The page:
Massachusetts State Police troopers have the right to make third party claims against responsible parties who injure them, just like any other person. The fact that the injury occurs in the line of duty does not mean that the trooper cannot recover for their injuries. Section 8.1.10 of the Rules and Regulations of the Department of State Police specifically recognizes the right of state troopers to pursue claims against “the persons or organizations responsible for the accident or injury.”
State troopers face the risk of injury in a wide variety of situations. There is obviously the risk of accidents involving motor vehicles, but those are not the only cases we handle. We have successfully recovered for police officers, including state troopers, for all sorts of injuries sustained in the line of duty, including being struck by heavy equipment on road details, making an arrest of subjects who resisted arrest, and foot chases of subjects who have been stopped or pursued.
One particular risk that state troopers must face comes from patrolling some of the busiest high-speed highways in the state – the Mass Pike, Interstates 91, 93 and 95, and U.S. Route 1. With vehicles routinely traveling at 70 m.p.h. or more, the stakes are high for these officers. There is a risk of very serious injuries in high-speed motor vehicle crashes, and even greater risk for troopers who have to pull over to the side of the highway and get out of their cruisers at a crash scene or to issue a citation.
Because of these risks, it is critically important for state troopers (like all police officers) to make sure they have adequate insurance coverage on their own personal automobile insurance policies. In particular, the policies must have adequate amounts of uninsured motorist and underinsured motorist benefits coverages. Uninsured motorist benefit protection provides insurance coverage to the policy holder if the other driver has no insurance at all, in situations involving stolen vehicles and hit-and-run drivers. Underinsured motorist benefits protection provides additional insurance coverage if the other driver has only limited insurance – Massachusetts requires only $20,000 in insurance coverage, which is insufficient to cover anything other than a very minor injury. We recommend that everyone carry at least $250,000 in uninsured and underinsured motorist insurance in their auto policies. Troopers should note that the Department of State Police has no reimbursement rights, pursuant Section 8.1.10 of the Rules and Regulations, for compensation collected from a Trooper’s own automobile insurance policy for uninsured or underinsured motorist benefits.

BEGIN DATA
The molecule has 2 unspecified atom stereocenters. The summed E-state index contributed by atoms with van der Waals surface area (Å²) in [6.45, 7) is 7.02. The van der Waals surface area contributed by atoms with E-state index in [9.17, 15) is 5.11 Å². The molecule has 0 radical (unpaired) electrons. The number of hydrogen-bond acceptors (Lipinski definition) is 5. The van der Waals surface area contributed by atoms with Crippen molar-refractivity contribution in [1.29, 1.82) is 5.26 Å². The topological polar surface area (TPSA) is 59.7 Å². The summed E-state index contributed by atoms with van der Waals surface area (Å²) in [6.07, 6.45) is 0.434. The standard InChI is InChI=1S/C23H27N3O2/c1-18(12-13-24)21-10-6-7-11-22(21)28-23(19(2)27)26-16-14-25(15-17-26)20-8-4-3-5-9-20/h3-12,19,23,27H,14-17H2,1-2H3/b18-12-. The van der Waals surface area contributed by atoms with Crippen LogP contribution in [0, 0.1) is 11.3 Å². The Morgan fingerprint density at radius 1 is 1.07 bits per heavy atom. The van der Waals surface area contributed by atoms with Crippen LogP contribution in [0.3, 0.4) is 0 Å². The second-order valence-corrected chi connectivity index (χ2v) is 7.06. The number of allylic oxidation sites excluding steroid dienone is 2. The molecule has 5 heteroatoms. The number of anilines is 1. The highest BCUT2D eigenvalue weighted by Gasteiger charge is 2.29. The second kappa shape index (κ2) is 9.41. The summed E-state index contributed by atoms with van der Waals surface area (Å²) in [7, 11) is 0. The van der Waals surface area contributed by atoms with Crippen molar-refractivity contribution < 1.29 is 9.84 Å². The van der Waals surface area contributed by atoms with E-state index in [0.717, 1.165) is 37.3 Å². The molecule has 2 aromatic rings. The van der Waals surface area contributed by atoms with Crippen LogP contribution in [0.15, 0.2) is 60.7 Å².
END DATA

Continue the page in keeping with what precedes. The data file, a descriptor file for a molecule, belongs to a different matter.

Contact our police injury attorneys if you are a State Trooper who has been injured on duty. Since 1988, we have successfully represented thousands of injured local police and troopers on a wide variety of cases. These cases are handled on a contingent fee basis which means no money is owed unless we are successful in collecting money compensation on the case. Contact us now for a free and confidential consultation.